Monday, August 22, 2016

Episode Talk: S6E16, The Times They Are A Changeling

I haven't been talking about the episodes recently because there's been a distressing dearth of Carrot Top over the past few weeks.  In fact, the last three episodes have shown her exactly twice in total: both times were in Carts Before Horses, as she cheers the racers on.

Carrot Top and her little sister competed in the derby last year, but after a biased (and suspiciously Apple-centric) judging panel denied the Orange Arrow its rightful victory in the Most Traditional competition, she vowed never to have anything to do with the race, ever again.  On the day of the derby, her friend Lily dropped by and asked if she wanted to go.  After patiently listening for twenty minutes while Carrot Top detailed exactly why she would never be seen within a country mile of the stupid thing, Lily nonchalantly mentioned that Applejack and her sister were racing this year.  "Apropos of nothing," Lily added, putting her word-a-day calendar to good use, "did you know that some ponies go to races just to see the crashes?"

This may not have been Carrot Top's proudest moment, but it certainly gave her a chance to put her word-a-day calendar to use: shadenfreude wasn't something she woke up that morning expecting to be able to work into a conversation, but life's funny like that sometimes.

Saturday's episode didn't have any Carrot Top, either--but, seeing as it's the long-awaited "so, what's the deal with Changelings, anyway?" episode, I had a few things to say about it.  Head below the break for some straight-up opinionatin'.

-First opinion: too little Carrot Top.

-Okay, okay, for real: I didn't have terribly high hopes for this episode, but still found it disappointing.  That doesn't have very much to do with the particular interpretation of changelings which the show writers opted for, but mostly with how all the ponies reacted to Spike's song.  Let's start with changelings, though!  Obviously, we've lost a lot of favored headcanons: hiveminds, tragic misunderstandings (at the cultural level, that is, not the individual one), and more are all definitively un-canon.  We can probably also infer that ectothermism is out (Thorax seems to move around pretty well in the show and ice; he must be warm-blooded, or have some way to regulate his temperature), as is the idea that feeding on love destroys or degrades that love, or negatively affects the pony drained (at least, nobody seems concerned about side effects, to the point where Cadence is shoving her baby in his face) and that shapeshifting requires much, if any, energy (Thorax can cycle through several forms without difficulty, despite being on the brink of starvation).  What we got is basically "Changelings are funny looking ponies that can chose not to be funny looking (and/or be inanimate objects) and who need friends to live a healthy life wait, that's normal ponies too.  Just that first bit, then.  Also, they're generally born evil."  Though that wasn't my headcanon, it's hardly unworkable; there've been several fanfics which used that basic premise in entirely not-awful ways.  But the way that last element was treated here didn't work for me.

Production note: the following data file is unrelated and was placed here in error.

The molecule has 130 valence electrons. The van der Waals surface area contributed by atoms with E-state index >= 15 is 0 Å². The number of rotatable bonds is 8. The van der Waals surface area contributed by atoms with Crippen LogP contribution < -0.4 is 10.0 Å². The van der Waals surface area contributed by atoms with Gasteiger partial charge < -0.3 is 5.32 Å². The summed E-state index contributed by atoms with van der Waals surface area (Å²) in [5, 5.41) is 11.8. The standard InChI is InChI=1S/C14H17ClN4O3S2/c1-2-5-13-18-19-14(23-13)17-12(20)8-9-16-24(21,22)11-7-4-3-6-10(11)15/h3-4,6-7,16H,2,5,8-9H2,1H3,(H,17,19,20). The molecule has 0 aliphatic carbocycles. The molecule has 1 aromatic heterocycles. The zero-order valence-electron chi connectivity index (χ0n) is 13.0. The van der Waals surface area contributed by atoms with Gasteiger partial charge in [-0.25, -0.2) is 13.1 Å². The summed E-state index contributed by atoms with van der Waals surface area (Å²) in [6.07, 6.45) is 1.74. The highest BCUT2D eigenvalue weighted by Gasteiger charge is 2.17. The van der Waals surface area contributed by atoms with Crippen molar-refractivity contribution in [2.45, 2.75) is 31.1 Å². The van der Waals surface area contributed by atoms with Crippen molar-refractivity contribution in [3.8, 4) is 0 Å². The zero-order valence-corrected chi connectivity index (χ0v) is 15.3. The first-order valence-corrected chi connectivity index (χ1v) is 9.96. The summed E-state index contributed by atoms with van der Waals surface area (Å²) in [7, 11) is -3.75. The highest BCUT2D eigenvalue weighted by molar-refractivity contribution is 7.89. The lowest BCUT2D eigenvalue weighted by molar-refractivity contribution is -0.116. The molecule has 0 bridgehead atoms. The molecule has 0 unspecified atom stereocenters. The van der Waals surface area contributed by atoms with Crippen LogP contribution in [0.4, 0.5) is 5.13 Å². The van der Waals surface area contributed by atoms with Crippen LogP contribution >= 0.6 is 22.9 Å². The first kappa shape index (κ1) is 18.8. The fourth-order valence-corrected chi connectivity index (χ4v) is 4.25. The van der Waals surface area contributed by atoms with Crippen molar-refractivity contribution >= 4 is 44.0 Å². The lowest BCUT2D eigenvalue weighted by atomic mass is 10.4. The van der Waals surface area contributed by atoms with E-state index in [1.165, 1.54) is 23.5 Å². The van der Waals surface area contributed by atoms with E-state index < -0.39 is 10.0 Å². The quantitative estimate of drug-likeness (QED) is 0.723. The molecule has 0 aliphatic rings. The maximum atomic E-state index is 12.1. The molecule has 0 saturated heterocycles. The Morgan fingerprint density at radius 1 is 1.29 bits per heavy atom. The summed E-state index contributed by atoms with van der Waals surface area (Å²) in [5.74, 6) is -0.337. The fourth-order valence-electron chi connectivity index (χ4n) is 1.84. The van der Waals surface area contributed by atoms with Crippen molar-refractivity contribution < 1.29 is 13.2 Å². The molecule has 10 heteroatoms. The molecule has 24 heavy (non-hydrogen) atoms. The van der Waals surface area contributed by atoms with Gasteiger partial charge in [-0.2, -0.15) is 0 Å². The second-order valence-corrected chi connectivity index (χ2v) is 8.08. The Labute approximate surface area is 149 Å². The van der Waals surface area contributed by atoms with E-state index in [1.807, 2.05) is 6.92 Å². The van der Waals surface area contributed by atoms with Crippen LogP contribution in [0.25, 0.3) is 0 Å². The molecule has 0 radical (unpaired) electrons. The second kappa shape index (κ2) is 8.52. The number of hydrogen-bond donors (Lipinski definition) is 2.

-Which brings us to Thorax: the only good changeling.  Okay, there may be other ones, but the picture that he paints is pretty unambiguous: changelings as a group are evil from birth, with himself as an exceptional, possibly unique counterexample.  That's not exactly uncommon in fiction, but the problem with it being used here is that Thorax isn't just trying to get in the Crystal Empire's good graces; he's trying to get rid of the stigma of being a changeling.  That stigma is entirely justified and reasonable, the episode seems to tell us; this unusual creature notwithstanding, changelings are vicious, nasty little buggers whom you definitely shouldn't trust.  The answer to the rhetorical question Spike asks is clear: we "can't we imagine a changeling can change" because Thorax wasn't a bad guy who reformed; he's an unexplained outlier who was apparently good all along.  That being the case, the ponies as a group should absolutely keep distrusting changelings.  Making nice with Thorax specifically would be another matter, but Spike doesn't really make that case--he's busy asking why we can't just accept a changeling on his word.